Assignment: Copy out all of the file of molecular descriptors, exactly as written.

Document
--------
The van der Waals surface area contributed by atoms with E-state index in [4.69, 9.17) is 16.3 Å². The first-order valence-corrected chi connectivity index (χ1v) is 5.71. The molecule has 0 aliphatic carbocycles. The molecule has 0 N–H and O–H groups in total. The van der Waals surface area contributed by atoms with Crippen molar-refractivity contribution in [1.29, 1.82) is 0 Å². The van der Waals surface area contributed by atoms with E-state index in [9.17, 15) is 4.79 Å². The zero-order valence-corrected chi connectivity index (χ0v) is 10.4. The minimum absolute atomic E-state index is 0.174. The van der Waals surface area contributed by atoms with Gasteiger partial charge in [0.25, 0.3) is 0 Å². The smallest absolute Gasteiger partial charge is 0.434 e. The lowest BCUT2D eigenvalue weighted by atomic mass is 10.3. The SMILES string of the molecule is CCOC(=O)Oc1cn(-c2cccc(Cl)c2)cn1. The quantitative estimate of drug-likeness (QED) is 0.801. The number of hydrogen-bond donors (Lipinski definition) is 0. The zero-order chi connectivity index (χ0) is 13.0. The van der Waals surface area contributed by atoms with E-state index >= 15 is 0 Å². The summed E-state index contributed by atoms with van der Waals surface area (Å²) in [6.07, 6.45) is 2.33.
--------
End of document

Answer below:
The van der Waals surface area contributed by atoms with E-state index in [4.69, 9.17) is 16.3 Å². The first-order valence-corrected chi connectivity index (χ1v) is 5.71. The molecule has 0 aliphatic carbocycles. The molecule has 0 N–H and O–H groups in total. The van der Waals surface area contributed by atoms with Crippen molar-refractivity contribution in [1.29, 1.82) is 0 Å². The van der Waals surface area contributed by atoms with E-state index in [9.17, 15) is 4.79 Å². The zero-order valence-corrected chi connectivity index (χ0v) is 10.4. The minimum absolute atomic E-state index is 0.174. The van der Waals surface area contributed by atoms with Gasteiger partial charge in [0.25, 0.3) is 0 Å². The smallest absolute Gasteiger partial charge is 0.434 e. The lowest BCUT2D eigenvalue weighted by atomic mass is 10.3. The SMILES string of the molecule is CCOC(=O)Oc1cn(-c2cccc(Cl)c2)cn1. The quantitative estimate of drug-likeness (QED) is 0.801. The number of hydrogen-bond donors (Lipinski definition) is 0. The zero-order chi connectivity index (χ0) is 13.0. The van der Waals surface area contributed by atoms with E-state index >= 15 is 0 Å². The summed E-state index contributed by atoms with van der Waals surface area (Å²) in [6.07, 6.45) is 2.33.